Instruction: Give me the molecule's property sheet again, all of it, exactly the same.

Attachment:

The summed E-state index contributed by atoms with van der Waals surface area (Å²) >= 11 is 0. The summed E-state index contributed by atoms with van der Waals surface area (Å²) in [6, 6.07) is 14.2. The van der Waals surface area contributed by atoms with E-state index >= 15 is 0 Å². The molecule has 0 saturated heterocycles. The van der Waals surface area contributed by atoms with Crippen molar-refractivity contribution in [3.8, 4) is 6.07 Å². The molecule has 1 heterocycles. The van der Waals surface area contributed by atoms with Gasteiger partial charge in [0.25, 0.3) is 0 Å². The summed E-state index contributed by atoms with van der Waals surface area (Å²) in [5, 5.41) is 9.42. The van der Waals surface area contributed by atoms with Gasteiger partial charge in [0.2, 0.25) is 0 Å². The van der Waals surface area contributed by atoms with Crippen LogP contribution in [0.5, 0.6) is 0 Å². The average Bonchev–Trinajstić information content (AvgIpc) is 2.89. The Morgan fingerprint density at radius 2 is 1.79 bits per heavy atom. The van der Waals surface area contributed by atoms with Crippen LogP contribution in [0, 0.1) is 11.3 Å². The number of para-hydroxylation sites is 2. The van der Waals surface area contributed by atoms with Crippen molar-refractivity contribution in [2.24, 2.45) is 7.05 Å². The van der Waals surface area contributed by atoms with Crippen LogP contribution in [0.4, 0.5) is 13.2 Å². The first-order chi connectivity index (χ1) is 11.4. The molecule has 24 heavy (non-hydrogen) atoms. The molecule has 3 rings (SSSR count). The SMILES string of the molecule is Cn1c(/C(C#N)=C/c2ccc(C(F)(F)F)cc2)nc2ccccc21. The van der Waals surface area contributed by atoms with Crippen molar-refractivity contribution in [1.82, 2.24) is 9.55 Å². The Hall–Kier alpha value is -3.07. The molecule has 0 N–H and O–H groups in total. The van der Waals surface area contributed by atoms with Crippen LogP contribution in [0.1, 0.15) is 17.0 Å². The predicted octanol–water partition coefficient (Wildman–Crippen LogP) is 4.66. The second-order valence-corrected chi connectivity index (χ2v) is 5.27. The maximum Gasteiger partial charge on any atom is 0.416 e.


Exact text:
The summed E-state index contributed by atoms with van der Waals surface area (Å²) >= 11 is 0. The summed E-state index contributed by atoms with van der Waals surface area (Å²) in [6, 6.07) is 14.2. The van der Waals surface area contributed by atoms with E-state index >= 15 is 0 Å². The molecule has 0 saturated heterocycles. The van der Waals surface area contributed by atoms with Crippen molar-refractivity contribution in [3.8, 4) is 6.07 Å². The molecule has 1 heterocycles. The van der Waals surface area contributed by atoms with Gasteiger partial charge in [0.25, 0.3) is 0 Å². The summed E-state index contributed by atoms with van der Waals surface area (Å²) in [5, 5.41) is 9.42. The van der Waals surface area contributed by atoms with Gasteiger partial charge in [0.2, 0.25) is 0 Å². The van der Waals surface area contributed by atoms with Crippen LogP contribution in [0.5, 0.6) is 0 Å². The average Bonchev–Trinajstić information content (AvgIpc) is 2.89. The Morgan fingerprint density at radius 2 is 1.79 bits per heavy atom. The van der Waals surface area contributed by atoms with Crippen LogP contribution in [0, 0.1) is 11.3 Å². The number of para-hydroxylation sites is 2. The van der Waals surface area contributed by atoms with Crippen molar-refractivity contribution in [2.24, 2.45) is 7.05 Å². The van der Waals surface area contributed by atoms with Crippen LogP contribution in [0.4, 0.5) is 13.2 Å². The first-order chi connectivity index (χ1) is 11.4. The molecule has 24 heavy (non-hydrogen) atoms. The molecule has 3 rings (SSSR count). The SMILES string of the molecule is Cn1c(/C(C#N)=C/c2ccc(C(F)(F)F)cc2)nc2ccccc21. The van der Waals surface area contributed by atoms with Crippen molar-refractivity contribution in [1.82, 2.24) is 9.55 Å². The Hall–Kier alpha value is -3.07. The molecule has 0 N–H and O–H groups in total. The van der Waals surface area contributed by atoms with Crippen LogP contribution in [0.1, 0.15) is 17.0 Å². The predicted octanol–water partition coefficient (Wildman–Crippen LogP) is 4.66. The second-order valence-corrected chi connectivity index (χ2v) is 5.27. The maximum Gasteiger partial charge on any atom is 0.416 e.